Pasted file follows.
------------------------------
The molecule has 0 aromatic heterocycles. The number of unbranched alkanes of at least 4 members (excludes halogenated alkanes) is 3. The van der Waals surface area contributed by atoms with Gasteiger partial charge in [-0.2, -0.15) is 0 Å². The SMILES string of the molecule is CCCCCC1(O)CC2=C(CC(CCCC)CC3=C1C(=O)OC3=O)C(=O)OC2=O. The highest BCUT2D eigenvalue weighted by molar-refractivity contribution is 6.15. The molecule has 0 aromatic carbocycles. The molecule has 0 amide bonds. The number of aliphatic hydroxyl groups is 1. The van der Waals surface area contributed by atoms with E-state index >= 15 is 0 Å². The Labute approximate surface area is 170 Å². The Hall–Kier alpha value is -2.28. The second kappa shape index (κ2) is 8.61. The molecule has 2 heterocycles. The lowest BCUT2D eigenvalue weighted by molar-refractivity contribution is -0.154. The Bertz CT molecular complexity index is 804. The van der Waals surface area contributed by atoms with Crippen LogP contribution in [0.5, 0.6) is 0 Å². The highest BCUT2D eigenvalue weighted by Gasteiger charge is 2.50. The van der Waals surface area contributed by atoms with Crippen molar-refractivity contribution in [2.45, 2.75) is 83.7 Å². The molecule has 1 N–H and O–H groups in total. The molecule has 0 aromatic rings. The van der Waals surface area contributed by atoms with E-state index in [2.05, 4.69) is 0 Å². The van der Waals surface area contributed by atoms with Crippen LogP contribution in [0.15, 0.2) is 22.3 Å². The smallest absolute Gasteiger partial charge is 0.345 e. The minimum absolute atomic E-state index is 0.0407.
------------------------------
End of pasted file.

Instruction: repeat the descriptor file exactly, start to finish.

The molecule has 0 aromatic heterocycles. The number of unbranched alkanes of at least 4 members (excludes halogenated alkanes) is 3. The van der Waals surface area contributed by atoms with Gasteiger partial charge in [-0.2, -0.15) is 0 Å². The SMILES string of the molecule is CCCCCC1(O)CC2=C(CC(CCCC)CC3=C1C(=O)OC3=O)C(=O)OC2=O. The highest BCUT2D eigenvalue weighted by molar-refractivity contribution is 6.15. The molecule has 0 aromatic carbocycles. The molecule has 0 amide bonds. The number of aliphatic hydroxyl groups is 1. The van der Waals surface area contributed by atoms with E-state index >= 15 is 0 Å². The Labute approximate surface area is 170 Å². The Hall–Kier alpha value is -2.28. The second kappa shape index (κ2) is 8.61. The molecule has 2 heterocycles. The lowest BCUT2D eigenvalue weighted by molar-refractivity contribution is -0.154. The Bertz CT molecular complexity index is 804. The van der Waals surface area contributed by atoms with Crippen LogP contribution in [0.5, 0.6) is 0 Å². The highest BCUT2D eigenvalue weighted by Gasteiger charge is 2.50. The van der Waals surface area contributed by atoms with Crippen molar-refractivity contribution in [2.45, 2.75) is 83.7 Å². The molecule has 1 N–H and O–H groups in total. The molecule has 0 aromatic rings. The van der Waals surface area contributed by atoms with E-state index in [2.05, 4.69) is 0 Å². The van der Waals surface area contributed by atoms with Crippen LogP contribution in [0.15, 0.2) is 22.3 Å². The smallest absolute Gasteiger partial charge is 0.345 e. The minimum absolute atomic E-state index is 0.0407.